author = "Kamal, {Mohd. Mostofa} and Sandra Savocchia and Kurt Lindbeck and Gavin Ash",
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year = "2016",
month = "2",
doi = "10.1007/s13313-015-0391-2",
language = "English",
volume = "45",
pages = "1--14",
journal = "Australasian Plant Pathology",
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TY - JOUR

T1 - Biology and biocontrol of Sclerotinia sclerotiorum (Lib.) de bary in oilseed Brassicas

AU - Kamal, Mohd. Mostofa

AU - Savocchia, Sandra

AU - Lindbeck, Kurt

AU - Ash, Gavin

N1 - Includes bibliographical references.

PY - 2016/2

Y1 - 2016/2

N2 - Sclerotinia sclerotiorum (Lib.) de Bary is a necrotrophic plant pathogen infecting over 500 host species including oilseed Brassicas. The fungus forms sclerotia which are the asexual resting structures that can survive in the soil for several years and infect host plants by producing ascospores or mycelium. Therefore, disease management is difficult due to the long term survivability of sclerotia. Biological control with antagonistic fungi, including Coniothyrium minitans and Trichoderma spp, has been reported, however, efficacy of these mycoparasites is not consistent in the field. In contrast, a number of bacterial species, such as Pseudomonas and Bacillus display potential antagonism against S. sclerotiorum. More recently, the sclerotia-inhabiting strain Bacillus cereus SC-1, demonstrated potential in reducing stem rot disease incidence of canola both in controlled and natural field conditions via antibiosis. Therefore, biocontrol agents based on bacteria could pave the way for sustainable management of S. sclerotiorum in oilseed cropping systems.

AB - Sclerotinia sclerotiorum (Lib.) de Bary is a necrotrophic plant pathogen infecting over 500 host species including oilseed Brassicas. The fungus forms sclerotia which are the asexual resting structures that can survive in the soil for several years and infect host plants by producing ascospores or mycelium. Therefore, disease management is difficult due to the long term survivability of sclerotia. Biological control with antagonistic fungi, including Coniothyrium minitans and Trichoderma spp, has been reported, however, efficacy of these mycoparasites is not consistent in the field. In contrast, a number of bacterial species, such as Pseudomonas and Bacillus display potential antagonism against S. sclerotiorum. More recently, the sclerotia-inhabiting strain Bacillus cereus SC-1, demonstrated potential in reducing stem rot disease incidence of canola both in controlled and natural field conditions via antibiosis. Therefore, biocontrol agents based on bacteria could pave the way for sustainable management of S. sclerotiorum in oilseed cropping systems.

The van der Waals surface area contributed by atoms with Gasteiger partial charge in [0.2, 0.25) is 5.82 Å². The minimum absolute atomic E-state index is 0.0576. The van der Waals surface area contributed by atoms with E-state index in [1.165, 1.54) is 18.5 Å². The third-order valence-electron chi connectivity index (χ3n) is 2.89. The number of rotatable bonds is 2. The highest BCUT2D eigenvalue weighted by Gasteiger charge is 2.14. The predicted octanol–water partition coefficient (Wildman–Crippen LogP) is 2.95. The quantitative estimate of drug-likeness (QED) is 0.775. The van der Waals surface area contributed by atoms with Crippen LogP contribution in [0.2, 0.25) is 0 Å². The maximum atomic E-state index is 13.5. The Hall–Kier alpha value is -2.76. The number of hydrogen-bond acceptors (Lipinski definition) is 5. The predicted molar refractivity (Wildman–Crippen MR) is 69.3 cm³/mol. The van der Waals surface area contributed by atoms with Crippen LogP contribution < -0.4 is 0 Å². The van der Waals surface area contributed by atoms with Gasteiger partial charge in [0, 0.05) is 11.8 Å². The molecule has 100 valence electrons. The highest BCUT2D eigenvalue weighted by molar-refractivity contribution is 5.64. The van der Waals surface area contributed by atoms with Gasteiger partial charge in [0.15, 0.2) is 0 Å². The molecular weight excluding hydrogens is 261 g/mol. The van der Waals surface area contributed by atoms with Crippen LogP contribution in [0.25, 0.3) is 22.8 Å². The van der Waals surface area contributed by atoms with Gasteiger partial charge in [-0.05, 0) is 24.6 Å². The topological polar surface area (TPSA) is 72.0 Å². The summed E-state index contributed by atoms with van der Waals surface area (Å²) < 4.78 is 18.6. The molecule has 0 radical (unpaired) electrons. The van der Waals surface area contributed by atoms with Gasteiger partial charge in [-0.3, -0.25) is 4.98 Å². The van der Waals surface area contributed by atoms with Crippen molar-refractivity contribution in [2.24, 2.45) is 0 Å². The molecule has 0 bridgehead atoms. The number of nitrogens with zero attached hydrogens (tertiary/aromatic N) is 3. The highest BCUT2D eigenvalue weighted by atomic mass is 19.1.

KW - Biocontrol

KW - Biology

KW - Brassica

KW - Oilseed

KW - Sclerotinia

U2 - 10.1007/s13313-015-0391-2

DO - 10.1007/s13313-015-0391-2

M3 - Article

VL - 45

SP - 1

EP - 14

JO - Australasian Plant Pathology

JF - Australasian Plant Pathology

SN - 0815-3191

IS - 1

ER -